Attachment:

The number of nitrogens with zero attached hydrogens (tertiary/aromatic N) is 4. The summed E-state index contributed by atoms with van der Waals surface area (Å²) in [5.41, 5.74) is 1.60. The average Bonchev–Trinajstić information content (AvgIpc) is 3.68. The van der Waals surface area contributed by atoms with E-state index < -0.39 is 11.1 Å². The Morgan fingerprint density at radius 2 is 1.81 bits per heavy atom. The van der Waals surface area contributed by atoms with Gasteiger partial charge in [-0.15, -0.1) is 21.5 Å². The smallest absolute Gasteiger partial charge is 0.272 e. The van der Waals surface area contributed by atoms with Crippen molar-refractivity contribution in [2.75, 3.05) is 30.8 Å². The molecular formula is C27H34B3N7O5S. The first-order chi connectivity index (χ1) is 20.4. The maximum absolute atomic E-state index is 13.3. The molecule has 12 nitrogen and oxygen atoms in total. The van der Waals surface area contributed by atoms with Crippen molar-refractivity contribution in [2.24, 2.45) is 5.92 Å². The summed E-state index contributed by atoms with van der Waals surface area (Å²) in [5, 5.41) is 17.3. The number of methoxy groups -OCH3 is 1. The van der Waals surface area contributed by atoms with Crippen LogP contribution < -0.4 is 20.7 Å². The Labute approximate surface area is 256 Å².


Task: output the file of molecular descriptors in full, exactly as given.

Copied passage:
The number of nitrogens with zero attached hydrogens (tertiary/aromatic N) is 4. The summed E-state index contributed by atoms with van der Waals surface area (Å²) in [5.41, 5.74) is 1.60. The average Bonchev–Trinajstić information content (AvgIpc) is 3.68. The van der Waals surface area contributed by atoms with E-state index < -0.39 is 11.1 Å². The Morgan fingerprint density at radius 2 is 1.81 bits per heavy atom. The van der Waals surface area contributed by atoms with Gasteiger partial charge in [-0.15, -0.1) is 21.5 Å². The smallest absolute Gasteiger partial charge is 0.272 e. The van der Waals surface area contributed by atoms with Crippen molar-refractivity contribution in [2.75, 3.05) is 30.8 Å². The molecular formula is C27H34B3N7O5S. The first-order chi connectivity index (χ1) is 20.4. The maximum absolute atomic E-state index is 13.3. The molecule has 12 nitrogen and oxygen atoms in total. The van der Waals surface area contributed by atoms with Crippen molar-refractivity contribution in [2.24, 2.45) is 5.92 Å². The summed E-state index contributed by atoms with van der Waals surface area (Å²) in [5, 5.41) is 17.3. The number of methoxy groups -OCH3 is 1. The van der Waals surface area contributed by atoms with Crippen LogP contribution < -0.4 is 20.7 Å². The Labute approximate surface area is 256 Å².